It was announced last week that Brookfield Asset Management (BAM) is acquiring all of the public stock of Oaktree Capital Group (OAK). Additionally, the co-founder of Oaktree, Howard Marks, will be joining Brookfield’s board of directors.
Both of these firms are alternative asset managers. Oaktree specializes in distressed debt and other credit opportunities, while Brookfield is highly diverse but has mainly focused on equity investing in real estate, infrastructure, and renewable energy with a worldwide footprint.
Brookfield is getting a bargain with this acquisition in my opinion. Many Oaktree shareholders are understandably not thrilled with the modest 12.4% premium offered for the buyout, considering that Oaktree stock was significantly higher 4-5 years ago. However, the deal is almost for certain to go through because Oaktree insiders have such a big stake of voting rights and will be voting for the deal. Brookfield is taking Oaktree private while it is rather cheap, in other words.
Brookfield has been incredibly successful at generating shareholder value over the past two decades. The company began as a real estate and infrastructure developer with Canadian and Brazilian assets, but has now become one of the biggest alternative asset managers in the world with an asset footprint stretching over five continents.
Under their long-tenured CEO Bruce Flatt, the company has built out a really advantaged structure over the past two decades. Brookfield makes money from directly investing its own capital into projects, and then also operates a variety of private funds so that institutions can invest alongside them. Their funds have been very successful with strong performance for the investors and great fees for the company. Additionally, they have created four publicly traded partnerships, and all of them pay a management fee and incentive distribution rights to the parent company, and the parent company also owns a big equity stake in all of them to receive growing cash distributions. One of these partnerships specializes in infrastructure, one specializes in real estate, one specializes in renewable energy, and one specializes in general private equity.
About 20% of Brookfield is owned by insiders, and the company has a strong history of good management transition and great board oversight. This is a company that plays chess over years rather than checkers over quarters, and the results speak for themselves:
Yet, Still Under the Radar
Brookfield stock doesn’t have a ton of liquidity relative to its size for a few reasons. For one, it’s a Canadian firm, and thus outside of the popular S&P 500. Secondly, the complicated structure makes it very difficult to analyze.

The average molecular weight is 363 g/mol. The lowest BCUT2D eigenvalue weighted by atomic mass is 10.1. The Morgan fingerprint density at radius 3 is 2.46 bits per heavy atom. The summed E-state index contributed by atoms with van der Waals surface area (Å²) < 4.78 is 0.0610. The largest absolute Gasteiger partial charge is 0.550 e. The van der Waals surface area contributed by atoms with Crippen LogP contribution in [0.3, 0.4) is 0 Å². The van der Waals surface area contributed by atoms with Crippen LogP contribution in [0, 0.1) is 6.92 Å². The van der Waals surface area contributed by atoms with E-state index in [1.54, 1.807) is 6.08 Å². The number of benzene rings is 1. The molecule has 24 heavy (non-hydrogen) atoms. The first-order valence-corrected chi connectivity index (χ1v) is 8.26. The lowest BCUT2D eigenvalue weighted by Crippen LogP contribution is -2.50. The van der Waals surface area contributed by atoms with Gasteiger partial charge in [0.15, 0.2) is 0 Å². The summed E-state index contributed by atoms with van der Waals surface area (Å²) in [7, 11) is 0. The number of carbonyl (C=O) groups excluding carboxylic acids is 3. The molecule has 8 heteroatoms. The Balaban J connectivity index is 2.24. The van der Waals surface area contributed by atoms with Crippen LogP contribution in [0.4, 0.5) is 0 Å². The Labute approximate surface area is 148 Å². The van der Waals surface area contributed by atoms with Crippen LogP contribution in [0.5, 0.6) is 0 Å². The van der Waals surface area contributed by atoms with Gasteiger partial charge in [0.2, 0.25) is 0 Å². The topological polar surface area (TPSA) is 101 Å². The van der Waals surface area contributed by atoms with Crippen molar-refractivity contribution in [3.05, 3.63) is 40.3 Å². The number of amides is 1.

I’ve been following and investing in the Brookfield family of entities since 2010 and believe the parent company Brookfield Asset Management remains a good long-term buy at today’s prices despite a long period of outperformance. Due to their focus on hard assets, I find focusing on their EBITDA multiple to be the most helpful metric:
If we have a global slowdown or recession, BAM stock will likely trade lower, but fundamentally they directly benefit from times of economic stress due to their contrarian and counter-cyclical investing approach.
During the global financial crisis in 2008, they bought a huge set of global infrastructure from a struggling company, Babcock & Brown, and enjoyed the improving cash flows as the global economy recovered.
When Brazil ran into a huge recession during 2014-2017, Brookfield acquired all sorts of gas pipelines and toll roads from distressed sellers that needed to raise capital, and locked in long-term favorable pricing contracts indexed to inflation.
After solar developer SunEdison collapsed into bankruptcy from too much debt to fuel overly-aggressive growth plans, Brookfield swooped in and bought lots of attractively-priced solar and wind farms from them.
Brookfield specializes in buying high-quality assets from distressed sellers (usually due to too much debt), and then using their strong financial position to re-finance that debt at much better rates, improve the assets over time, and then sell the assets years later at the top of a business cycle.
Oaktree is a good fit because they do the same contrarian counter-cyclical investing approach with credit, and will enhance Brookfield’s credit capabilities. Oaktree traditionally gets more defensive during periods of strong economic growth and high asset prices, and gets more aggressive during periods of distress where bargains can be found.
Looking back five or ten years from now there’s a high probability in my view that Brookfield Asset Management will outperform the S&P 500 from today’s price point. Thus, I am long BAM as a core position.